Clot-removing stent provides better stroke recovery

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Clot-removing stent provides better stroke recovery
Clot-removing stent provides better stroke recovery

A study conducted in the Netherlands found that using a new type of stent to remove large blood clots in the brain greatly enhanced the recovery of stroke patients, allowing many to return to an independent life. The study, published in the edition of The New England Journal of Medicine, is being called a “game changer” and “the real thing” by medical professionals.

“Catching the clot and fishing it out of the blocked artery to reopen it makes a big difference in outcome,” Jeffrey Saver, MD, director of the University of California Los Angeles (UCLA) Stroke Center, told Reuters Health.

Saver, who did not participate in the study, noted that while clot-grabbing devices had been around for a while, up until now there hadn’t been a clinical trial to provide evidence that they made patients better.

The American Stroke Association reports that about 795,000 Americans suffer a stroke each year, making it the fourth leading cause of adult death and disability in the U.S. Caused by clots blocking blood vessels in the brain, stroke is traditionally treated with tPA, an injectable clot-dissolving medication. However, while tPA works well for small clots, it is not as effective when treating large clots.

For their study — known as MR. CLEAN — Dutch researchers conducted a clinical trial involving 500 patients who had large blood clots. All patients were administered a tPA if eligible. Half were randomly assigned to also get intra-arterial treatment — the insertion in the groin of a stent placed on the end of a catheter threaded through an artery to the brain. When the catheter reaches the clot, the stent is opened and inserted in the clot. Once the stent grabs the clot, the doctor removes the catheter, taking with it the stent and attached clot.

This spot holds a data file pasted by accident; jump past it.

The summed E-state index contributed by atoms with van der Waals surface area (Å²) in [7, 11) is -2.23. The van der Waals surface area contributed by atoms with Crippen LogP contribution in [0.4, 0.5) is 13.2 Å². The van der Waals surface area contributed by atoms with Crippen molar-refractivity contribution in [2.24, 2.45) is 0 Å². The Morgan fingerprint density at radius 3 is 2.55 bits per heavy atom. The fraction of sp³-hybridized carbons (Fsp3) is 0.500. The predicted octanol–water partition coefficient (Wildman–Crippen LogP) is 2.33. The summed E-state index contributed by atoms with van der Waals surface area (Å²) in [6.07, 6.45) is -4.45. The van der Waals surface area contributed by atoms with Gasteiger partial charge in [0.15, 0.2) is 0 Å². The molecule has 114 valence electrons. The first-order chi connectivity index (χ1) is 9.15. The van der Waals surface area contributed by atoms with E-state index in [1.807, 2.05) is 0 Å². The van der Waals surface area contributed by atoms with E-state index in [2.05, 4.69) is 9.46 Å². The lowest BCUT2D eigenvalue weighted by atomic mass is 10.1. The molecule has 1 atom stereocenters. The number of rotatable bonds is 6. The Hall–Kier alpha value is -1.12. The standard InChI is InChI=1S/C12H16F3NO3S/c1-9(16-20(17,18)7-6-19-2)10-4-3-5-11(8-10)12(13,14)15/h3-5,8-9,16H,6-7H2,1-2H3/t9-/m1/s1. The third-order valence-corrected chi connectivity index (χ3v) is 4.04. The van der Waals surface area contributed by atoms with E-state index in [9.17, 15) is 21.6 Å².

Results of the clinical trial showed that within 90 days of treatment, 32.6 percent of the patients who had the intra-arterial procedure were functioning independently, compared to 19.1 percent who only received the clot-dissolving tPA.

Both treatments were reported as being safe, showing no differences in bleeding or mortality. In addition, intra-arterial treatment is effective up to 6 hours after stroke onset, while tPA is only effective for 3 to 4.5 hours after the first symptoms of a stroke.

“We knew already that we can open blocked blood vessels with the [intra-arterial] treatment, but now we have proof that patients have better outcomes, they actually benefit by being less disabled and less handicapped,” lead researcher Diederik Dippel, PhD, a neurologist at Erasmus M.C. University Medical Center in Rotterdam, told HealthDay.

Dippel stressed that while tPA is not necessary for intra-arterial treatment to be effective, stent insertion must be done within 6 hours after the first signs of a stroke appear.

The director of UCLA Stroke Center also emphasized the importance of timing.

“Stroke is now an even more treatable disease today than it was yesterday,” said Saver, referring to the clot-grabbing devices. “But we can only use them if patients get to the hospital in time.”

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